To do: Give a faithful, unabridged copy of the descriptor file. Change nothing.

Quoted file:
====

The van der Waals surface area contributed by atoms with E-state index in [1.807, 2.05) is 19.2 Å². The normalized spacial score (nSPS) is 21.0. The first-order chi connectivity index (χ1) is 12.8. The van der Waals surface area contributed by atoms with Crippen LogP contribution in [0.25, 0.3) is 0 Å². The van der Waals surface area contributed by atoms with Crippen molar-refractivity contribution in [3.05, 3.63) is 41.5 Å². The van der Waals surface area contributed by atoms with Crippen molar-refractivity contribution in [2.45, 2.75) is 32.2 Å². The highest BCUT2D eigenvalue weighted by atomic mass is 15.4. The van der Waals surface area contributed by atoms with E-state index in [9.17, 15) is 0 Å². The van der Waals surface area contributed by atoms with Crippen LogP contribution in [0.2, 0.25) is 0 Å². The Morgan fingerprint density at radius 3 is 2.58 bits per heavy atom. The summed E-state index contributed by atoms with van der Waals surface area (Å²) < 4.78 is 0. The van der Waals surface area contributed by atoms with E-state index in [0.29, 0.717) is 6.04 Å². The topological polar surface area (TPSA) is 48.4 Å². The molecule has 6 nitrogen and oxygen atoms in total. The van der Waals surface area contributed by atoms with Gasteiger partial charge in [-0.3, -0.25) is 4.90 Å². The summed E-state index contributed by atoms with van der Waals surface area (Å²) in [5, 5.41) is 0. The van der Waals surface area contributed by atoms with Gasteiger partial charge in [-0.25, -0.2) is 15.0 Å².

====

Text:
The van der Waals surface area contributed by atoms with E-state index in [1.807, 2.05) is 19.2 Å². The normalized spacial score (nSPS) is 21.0. The first-order chi connectivity index (χ1) is 12.8. The van der Waals surface area contributed by atoms with Crippen LogP contribution in [0.25, 0.3) is 0 Å². The van der Waals surface area contributed by atoms with Crippen molar-refractivity contribution in [3.05, 3.63) is 41.5 Å². The van der Waals surface area contributed by atoms with Crippen molar-refractivity contribution in [2.45, 2.75) is 32.2 Å². The highest BCUT2D eigenvalue weighted by atomic mass is 15.4. The van der Waals surface area contributed by atoms with E-state index in [9.17, 15) is 0 Å². The van der Waals surface area contributed by atoms with Crippen LogP contribution in [0.2, 0.25) is 0 Å². The Morgan fingerprint density at radius 3 is 2.58 bits per heavy atom. The summed E-state index contributed by atoms with van der Waals surface area (Å²) < 4.78 is 0. The van der Waals surface area contributed by atoms with E-state index in [0.29, 0.717) is 6.04 Å². The topological polar surface area (TPSA) is 48.4 Å². The molecule has 6 nitrogen and oxygen atoms in total. The van der Waals surface area contributed by atoms with Gasteiger partial charge in [-0.3, -0.25) is 4.90 Å². The summed E-state index contributed by atoms with van der Waals surface area (Å²) in [5, 5.41) is 0. The van der Waals surface area contributed by atoms with Gasteiger partial charge in [-0.25, -0.2) is 15.0 Å².